Most photos are of one image of one subject in one spot. But what if, in a single exposure, in a single frame, you could capture more than one image? Well you can through stroboscopic photography (aka repeating flash).

The Challenge

Take a photo with a repeating flash. In other words, take a single exposure during which a flash fires several times. If you're in a dark enough room with a dark enough backdrop, your subject will almost appear in isolated copies, as if many photos were merged into one.

And thanks to reader Jesus Zendejas who tipped me to this!

The Technique

So, there's a catch. The idea is simple, get a flash to fire several times during an exposure. But from my research, it doesn't look like this is doable without a standalone flash (speedlight add-on). My T2i blocks out advanced flash functions entirely when using just my built-in.

However, there's no reason a hack couldn't work for this - so long as you can find a light that strobes fast enough (1/1000 to 1/2000 of a second recommended). Do traditional strobe lights do that? Engineers in the audience, any thoughts?

In terms of tutorials:
The Rochester Institute of Technology published a great piece that will walk you through the ins and outs of the relatively simple idea. Also, Nikon has a beautifully produced tutorial/commercial that's an enjoyable watch if you have 13 minutes.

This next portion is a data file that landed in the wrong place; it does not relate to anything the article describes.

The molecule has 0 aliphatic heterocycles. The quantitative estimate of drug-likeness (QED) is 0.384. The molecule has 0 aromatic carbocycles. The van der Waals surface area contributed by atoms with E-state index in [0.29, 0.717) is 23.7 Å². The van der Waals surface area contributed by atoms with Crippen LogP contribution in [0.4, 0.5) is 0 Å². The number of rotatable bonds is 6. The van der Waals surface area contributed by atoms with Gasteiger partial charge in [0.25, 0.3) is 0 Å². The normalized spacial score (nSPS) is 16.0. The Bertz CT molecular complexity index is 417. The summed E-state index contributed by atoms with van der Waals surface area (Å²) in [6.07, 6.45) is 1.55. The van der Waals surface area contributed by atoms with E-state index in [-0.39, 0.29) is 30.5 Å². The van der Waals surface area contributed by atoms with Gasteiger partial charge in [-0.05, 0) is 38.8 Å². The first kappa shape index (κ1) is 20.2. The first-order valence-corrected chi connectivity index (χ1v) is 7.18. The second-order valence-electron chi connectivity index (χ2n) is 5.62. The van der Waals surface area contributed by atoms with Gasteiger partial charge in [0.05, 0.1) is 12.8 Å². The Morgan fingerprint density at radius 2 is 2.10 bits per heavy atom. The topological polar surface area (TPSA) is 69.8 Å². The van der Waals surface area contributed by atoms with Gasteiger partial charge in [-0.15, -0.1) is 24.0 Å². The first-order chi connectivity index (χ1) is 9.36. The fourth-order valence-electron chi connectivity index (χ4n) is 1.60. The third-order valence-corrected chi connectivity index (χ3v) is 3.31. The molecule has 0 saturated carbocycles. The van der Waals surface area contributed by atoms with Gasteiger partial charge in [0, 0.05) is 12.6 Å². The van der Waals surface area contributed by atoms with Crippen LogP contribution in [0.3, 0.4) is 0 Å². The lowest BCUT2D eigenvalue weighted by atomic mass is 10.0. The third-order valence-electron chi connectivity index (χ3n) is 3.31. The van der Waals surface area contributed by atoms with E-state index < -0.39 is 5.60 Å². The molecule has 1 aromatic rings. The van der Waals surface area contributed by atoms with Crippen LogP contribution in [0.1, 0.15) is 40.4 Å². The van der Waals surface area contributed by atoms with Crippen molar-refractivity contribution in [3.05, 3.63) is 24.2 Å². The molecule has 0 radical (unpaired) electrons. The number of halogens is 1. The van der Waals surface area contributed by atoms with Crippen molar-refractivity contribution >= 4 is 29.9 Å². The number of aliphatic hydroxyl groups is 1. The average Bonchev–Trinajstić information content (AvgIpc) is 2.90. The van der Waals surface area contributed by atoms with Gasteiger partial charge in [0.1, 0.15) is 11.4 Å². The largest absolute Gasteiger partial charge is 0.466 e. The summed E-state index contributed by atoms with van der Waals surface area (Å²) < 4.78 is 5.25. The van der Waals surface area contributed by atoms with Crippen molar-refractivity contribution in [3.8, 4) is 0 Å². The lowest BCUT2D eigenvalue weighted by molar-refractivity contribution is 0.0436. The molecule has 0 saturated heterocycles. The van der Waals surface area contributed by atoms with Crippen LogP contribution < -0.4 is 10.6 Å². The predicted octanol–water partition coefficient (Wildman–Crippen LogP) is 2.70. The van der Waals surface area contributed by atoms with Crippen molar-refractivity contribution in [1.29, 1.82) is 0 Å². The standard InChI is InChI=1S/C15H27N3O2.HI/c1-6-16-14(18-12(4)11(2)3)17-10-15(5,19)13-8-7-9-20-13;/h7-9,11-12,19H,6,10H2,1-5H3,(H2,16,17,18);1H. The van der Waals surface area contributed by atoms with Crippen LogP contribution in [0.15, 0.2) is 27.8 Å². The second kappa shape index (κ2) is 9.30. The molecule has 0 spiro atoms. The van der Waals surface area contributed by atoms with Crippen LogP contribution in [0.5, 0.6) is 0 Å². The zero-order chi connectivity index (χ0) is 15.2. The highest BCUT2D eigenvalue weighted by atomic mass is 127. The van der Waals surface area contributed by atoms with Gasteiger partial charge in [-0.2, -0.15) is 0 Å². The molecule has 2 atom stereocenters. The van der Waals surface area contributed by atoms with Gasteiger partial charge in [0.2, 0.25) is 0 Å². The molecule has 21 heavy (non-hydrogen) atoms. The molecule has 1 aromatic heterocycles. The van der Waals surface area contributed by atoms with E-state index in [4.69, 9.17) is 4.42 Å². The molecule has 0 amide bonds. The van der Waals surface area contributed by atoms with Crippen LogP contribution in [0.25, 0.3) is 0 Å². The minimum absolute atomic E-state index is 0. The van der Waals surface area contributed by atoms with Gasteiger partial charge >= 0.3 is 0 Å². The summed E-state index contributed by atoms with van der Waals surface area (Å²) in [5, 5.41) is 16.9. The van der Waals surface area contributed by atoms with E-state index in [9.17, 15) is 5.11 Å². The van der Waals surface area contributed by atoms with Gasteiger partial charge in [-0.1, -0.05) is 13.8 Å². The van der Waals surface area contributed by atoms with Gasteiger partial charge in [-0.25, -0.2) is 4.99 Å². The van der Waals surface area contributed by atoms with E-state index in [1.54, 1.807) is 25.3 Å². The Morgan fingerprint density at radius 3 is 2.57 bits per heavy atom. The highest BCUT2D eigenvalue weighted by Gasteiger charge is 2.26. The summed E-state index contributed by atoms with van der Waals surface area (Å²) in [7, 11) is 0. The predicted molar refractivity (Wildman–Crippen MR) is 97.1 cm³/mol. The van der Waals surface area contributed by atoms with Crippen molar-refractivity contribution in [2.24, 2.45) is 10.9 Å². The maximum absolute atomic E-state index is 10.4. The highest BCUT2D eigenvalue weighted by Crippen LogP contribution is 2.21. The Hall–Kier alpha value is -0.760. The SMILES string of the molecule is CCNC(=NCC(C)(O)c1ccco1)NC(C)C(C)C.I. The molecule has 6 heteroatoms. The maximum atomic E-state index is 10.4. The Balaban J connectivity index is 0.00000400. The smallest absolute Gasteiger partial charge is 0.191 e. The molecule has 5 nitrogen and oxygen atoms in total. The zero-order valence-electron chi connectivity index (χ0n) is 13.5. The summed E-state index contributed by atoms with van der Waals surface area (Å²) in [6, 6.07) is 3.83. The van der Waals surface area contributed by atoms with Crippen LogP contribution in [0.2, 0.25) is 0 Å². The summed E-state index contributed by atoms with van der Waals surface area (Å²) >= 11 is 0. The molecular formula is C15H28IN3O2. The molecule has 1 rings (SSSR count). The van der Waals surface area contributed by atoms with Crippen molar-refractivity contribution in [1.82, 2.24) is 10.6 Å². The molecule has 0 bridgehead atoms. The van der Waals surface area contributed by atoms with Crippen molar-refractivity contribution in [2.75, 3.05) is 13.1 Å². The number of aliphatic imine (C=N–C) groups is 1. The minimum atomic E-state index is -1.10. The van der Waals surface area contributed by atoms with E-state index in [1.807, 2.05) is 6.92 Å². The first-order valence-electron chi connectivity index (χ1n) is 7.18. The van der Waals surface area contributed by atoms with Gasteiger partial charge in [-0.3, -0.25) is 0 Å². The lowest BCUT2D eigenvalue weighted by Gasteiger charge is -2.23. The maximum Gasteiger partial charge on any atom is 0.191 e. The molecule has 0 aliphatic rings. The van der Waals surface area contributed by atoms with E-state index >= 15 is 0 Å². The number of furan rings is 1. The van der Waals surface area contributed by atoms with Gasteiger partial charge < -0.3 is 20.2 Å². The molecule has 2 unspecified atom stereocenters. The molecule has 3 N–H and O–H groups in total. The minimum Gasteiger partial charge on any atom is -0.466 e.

The Example

Our incredible lead photo is the work of Joe McNally. If you want to hear him talk about it, check out that Nikon link we pasted a few lines above.

The Rules

1. Submissions need to be your own.
2. Photos must be taken since this contest was announced.
3. Explain, briefly, the equipment, settings, technique and story behind shot.
4. Email submissions to contests@gizmodo.com, not me.
5. Include 970px wide image (200KB or less) AND a 2560x1600 sized in email. I know that your photo may not fall into those exact high rez dimensions, so whatever native resolution you're using is fine.
6. One submission per person.
7. Use the proper SUBJECT line in your email (more info on that below)
8. You agree to the Standard Contest Rules.
9. If the image contains any material or elements that are not owned by you and/or which are subject to the rights of third parties, and/or if any persons appear in the image, you are responsible for obtaining, prior to submission of the photograph, any and all releases and consents necessary to permit the exhibition and use of the image in the manner set forth in these rules without additional compensation. If any person appearing in any image is under the age of majority in their state/province/territory of residence the signature of a parent or legal guardian is required on each release.

Send your best photo by Monday, March 21st at 8AM Eastern to contests@gizmodo.com with "Repeating Flash" in the subject line. Save your files as JPGs, and use a FirstnameLastnameRepeating.jpg (970px wide) and FirstnameLastnameRepeatingWallpaper.jpg (2560px wide) naming conventions. Include your shooting summary (camera, lens, ISO, etc) in the body of the email along with a story of the shot in a few sentences. And don't skip this story part because it's often the most enjoyable part for us all beyond the shot itself!

Mark Wilson is the founder of photography blog Life, Panoramic as well as Philanthroper, a daily deal site for nonprofits.